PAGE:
• Cancer treatments. While necessary to treat cancer, many cancer treatments can damage some healthy cells too. Certain chemotherapy drugs and radiation therapy can increase the risk of cardiomyopathy.
  • Diabetes. Having diabetes ups the risk of cardiomyopathy, heart failure and other heart problems.
  • Thyroid disorders. Having an under- or overactive thyroid gland can increase your risk of cardiomyopathy.
  • Hemochromatosis. This disorder causes the body to store excess iron, and it has been linked to an increased risk of dilated cardiomyopathy.

Having cardiomyopathy may lead to other heart conditions, including:

  • Heart failure. Heart failure means your heart can't pump enough blood to meet your body's needs. The thickened, stiffened or weakened heart muscle due to cardiomyopathy can become unable to pump or can stop blood from flowing out of the heart. Left untreated, heart failure can be life-threatening.
  • Blood clots. Because your heart can't pump effectively, you're more likely to have blood clots form in your heart if you have cardiomyopathy. If clots are pumped out of the heart and enter your bloodstream, they can block the blood flow to other organs, including your heart and brain. If clots develop on the right side of your heart, they may travel to your lungs (pulmonary embolism). To reduce your risk, your doctor may prescribe a blood thinner (anticoagulant medication), such as aspirin, clopidogrel (Plavix), apixaban, dabigatran, rivaroxaban or warfarin (Coumadin, Jantoven).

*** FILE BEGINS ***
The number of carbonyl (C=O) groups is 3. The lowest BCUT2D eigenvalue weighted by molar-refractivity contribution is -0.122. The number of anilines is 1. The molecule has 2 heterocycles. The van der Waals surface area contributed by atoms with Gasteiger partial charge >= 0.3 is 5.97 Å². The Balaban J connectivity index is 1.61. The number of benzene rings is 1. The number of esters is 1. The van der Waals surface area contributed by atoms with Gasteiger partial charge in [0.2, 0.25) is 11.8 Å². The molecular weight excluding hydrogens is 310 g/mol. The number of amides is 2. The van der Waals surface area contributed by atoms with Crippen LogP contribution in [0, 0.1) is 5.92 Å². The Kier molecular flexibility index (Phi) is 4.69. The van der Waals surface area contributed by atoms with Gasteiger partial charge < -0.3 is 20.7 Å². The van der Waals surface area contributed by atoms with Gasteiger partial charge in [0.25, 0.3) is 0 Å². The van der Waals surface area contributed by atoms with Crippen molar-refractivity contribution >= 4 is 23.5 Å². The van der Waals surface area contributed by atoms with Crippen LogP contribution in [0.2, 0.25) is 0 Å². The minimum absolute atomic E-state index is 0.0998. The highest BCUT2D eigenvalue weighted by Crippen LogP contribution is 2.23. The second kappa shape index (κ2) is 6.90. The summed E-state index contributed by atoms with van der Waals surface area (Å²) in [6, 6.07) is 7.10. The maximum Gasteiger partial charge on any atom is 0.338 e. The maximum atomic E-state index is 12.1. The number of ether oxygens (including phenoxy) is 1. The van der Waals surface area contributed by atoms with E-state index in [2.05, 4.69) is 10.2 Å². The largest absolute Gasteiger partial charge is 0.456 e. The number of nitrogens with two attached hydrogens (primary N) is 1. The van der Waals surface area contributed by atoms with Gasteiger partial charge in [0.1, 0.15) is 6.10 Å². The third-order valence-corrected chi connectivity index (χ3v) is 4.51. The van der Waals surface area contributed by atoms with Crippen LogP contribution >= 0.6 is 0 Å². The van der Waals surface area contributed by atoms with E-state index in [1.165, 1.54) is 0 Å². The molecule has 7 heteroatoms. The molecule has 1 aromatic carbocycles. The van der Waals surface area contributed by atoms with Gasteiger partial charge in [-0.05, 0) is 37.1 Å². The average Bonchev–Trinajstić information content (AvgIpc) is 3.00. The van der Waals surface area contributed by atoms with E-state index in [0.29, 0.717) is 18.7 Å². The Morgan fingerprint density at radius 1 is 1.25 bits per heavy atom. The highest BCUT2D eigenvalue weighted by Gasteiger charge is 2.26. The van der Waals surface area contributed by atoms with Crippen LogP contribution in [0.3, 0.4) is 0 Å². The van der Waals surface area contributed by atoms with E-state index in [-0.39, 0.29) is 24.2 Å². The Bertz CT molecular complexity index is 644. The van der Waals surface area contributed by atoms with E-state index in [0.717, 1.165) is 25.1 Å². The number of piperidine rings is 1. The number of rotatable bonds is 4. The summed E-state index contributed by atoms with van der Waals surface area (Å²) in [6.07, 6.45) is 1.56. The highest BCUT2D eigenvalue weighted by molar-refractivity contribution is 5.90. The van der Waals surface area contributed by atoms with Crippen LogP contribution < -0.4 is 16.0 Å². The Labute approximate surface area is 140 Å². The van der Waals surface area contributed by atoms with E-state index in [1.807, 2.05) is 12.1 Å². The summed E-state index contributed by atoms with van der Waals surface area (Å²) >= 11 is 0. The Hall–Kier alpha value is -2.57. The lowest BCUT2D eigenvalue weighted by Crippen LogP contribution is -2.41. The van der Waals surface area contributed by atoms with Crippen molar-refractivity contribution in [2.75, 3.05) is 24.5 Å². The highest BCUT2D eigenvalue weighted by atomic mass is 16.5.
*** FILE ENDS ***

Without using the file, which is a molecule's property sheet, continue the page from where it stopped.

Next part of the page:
• Valve problems. Because people with dilated cardiomyopathy have an enlarged heart, the mitral and tricuspid valves — two of the heart's four valves — may not close properly, leading to a backward flow of blood. This flow creates sounds called heart murmurs.
  • Cardiac arrest and sudden death. All forms of cardiomyopathy can lead to abnormal heart rhythms. Some of these heart rhythms are too slow to keep blood flowing through your heart effectively, and some are too fast to allow the heart to beat properly. In either case, these abnormal heart rhythms can result in fainting or, in some cases, sudden death if your heart stops beating effectively.

In many cases, you can't prevent cardiomyopathy. Let your doctor know if you have a family history of the condition.

You can help reduce your chance of heart failure by avoiding some of the conditions that can contribute to a weak heart, including the abuse of alcohol or cocaine or not getting enough vitamins and minerals. Controlling high blood pressure with diet and exercise also prevents many people from developing heart failure later in life.